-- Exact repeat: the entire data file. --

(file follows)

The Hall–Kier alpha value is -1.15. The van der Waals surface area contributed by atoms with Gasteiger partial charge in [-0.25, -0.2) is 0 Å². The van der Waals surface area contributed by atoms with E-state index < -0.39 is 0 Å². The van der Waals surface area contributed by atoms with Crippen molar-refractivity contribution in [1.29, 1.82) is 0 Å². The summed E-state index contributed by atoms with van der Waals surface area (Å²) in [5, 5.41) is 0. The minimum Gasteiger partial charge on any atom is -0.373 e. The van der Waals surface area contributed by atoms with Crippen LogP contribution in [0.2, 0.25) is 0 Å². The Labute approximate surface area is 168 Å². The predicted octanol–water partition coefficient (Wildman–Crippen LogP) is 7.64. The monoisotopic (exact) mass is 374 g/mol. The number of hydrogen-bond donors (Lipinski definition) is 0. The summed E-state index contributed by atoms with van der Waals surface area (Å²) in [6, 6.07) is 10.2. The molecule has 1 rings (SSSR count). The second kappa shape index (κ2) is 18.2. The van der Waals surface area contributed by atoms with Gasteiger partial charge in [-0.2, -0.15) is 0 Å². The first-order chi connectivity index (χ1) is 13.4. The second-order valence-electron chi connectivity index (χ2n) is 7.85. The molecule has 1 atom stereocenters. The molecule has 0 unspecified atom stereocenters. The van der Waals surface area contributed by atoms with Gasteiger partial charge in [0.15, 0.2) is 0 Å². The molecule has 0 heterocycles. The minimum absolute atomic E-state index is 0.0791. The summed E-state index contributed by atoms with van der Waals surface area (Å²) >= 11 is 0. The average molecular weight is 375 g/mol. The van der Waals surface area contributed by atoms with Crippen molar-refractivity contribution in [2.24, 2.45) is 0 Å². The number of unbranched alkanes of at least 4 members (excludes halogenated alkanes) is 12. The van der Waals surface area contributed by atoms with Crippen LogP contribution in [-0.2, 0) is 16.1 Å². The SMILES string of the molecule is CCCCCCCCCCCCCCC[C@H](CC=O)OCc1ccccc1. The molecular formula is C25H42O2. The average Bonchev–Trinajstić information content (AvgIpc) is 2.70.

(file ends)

The Hall–Kier alpha value is -1.15. The van der Waals surface area contributed by atoms with Gasteiger partial charge in [-0.25, -0.2) is 0 Å². The van der Waals surface area contributed by atoms with E-state index < -0.39 is 0 Å². The van der Waals surface area contributed by atoms with Crippen molar-refractivity contribution in [1.29, 1.82) is 0 Å². The summed E-state index contributed by atoms with van der Waals surface area (Å²) in [5, 5.41) is 0. The minimum Gasteiger partial charge on any atom is -0.373 e. The van der Waals surface area contributed by atoms with Crippen LogP contribution in [0.2, 0.25) is 0 Å². The Labute approximate surface area is 168 Å². The predicted octanol–water partition coefficient (Wildman–Crippen LogP) is 7.64. The monoisotopic (exact) mass is 374 g/mol. The number of hydrogen-bond donors (Lipinski definition) is 0. The summed E-state index contributed by atoms with van der Waals surface area (Å²) in [6, 6.07) is 10.2. The molecule has 1 rings (SSSR count). The second kappa shape index (κ2) is 18.2. The van der Waals surface area contributed by atoms with Gasteiger partial charge in [-0.2, -0.15) is 0 Å². The first-order chi connectivity index (χ1) is 13.4. The second-order valence-electron chi connectivity index (χ2n) is 7.85. The molecule has 1 atom stereocenters. The molecule has 0 unspecified atom stereocenters. The van der Waals surface area contributed by atoms with Gasteiger partial charge in [0.15, 0.2) is 0 Å². The molecule has 0 heterocycles. The minimum absolute atomic E-state index is 0.0791. The summed E-state index contributed by atoms with van der Waals surface area (Å²) >= 11 is 0. The average molecular weight is 375 g/mol. The van der Waals surface area contributed by atoms with Crippen molar-refractivity contribution in [2.24, 2.45) is 0 Å². The number of unbranched alkanes of at least 4 members (excludes halogenated alkanes) is 12. The van der Waals surface area contributed by atoms with Crippen LogP contribution in [-0.2, 0) is 16.1 Å². The SMILES string of the molecule is CCCCCCCCCCCCCCC[C@H](CC=O)OCc1ccccc1. The molecular formula is C25H42O2. The average Bonchev–Trinajstić information content (AvgIpc) is 2.70.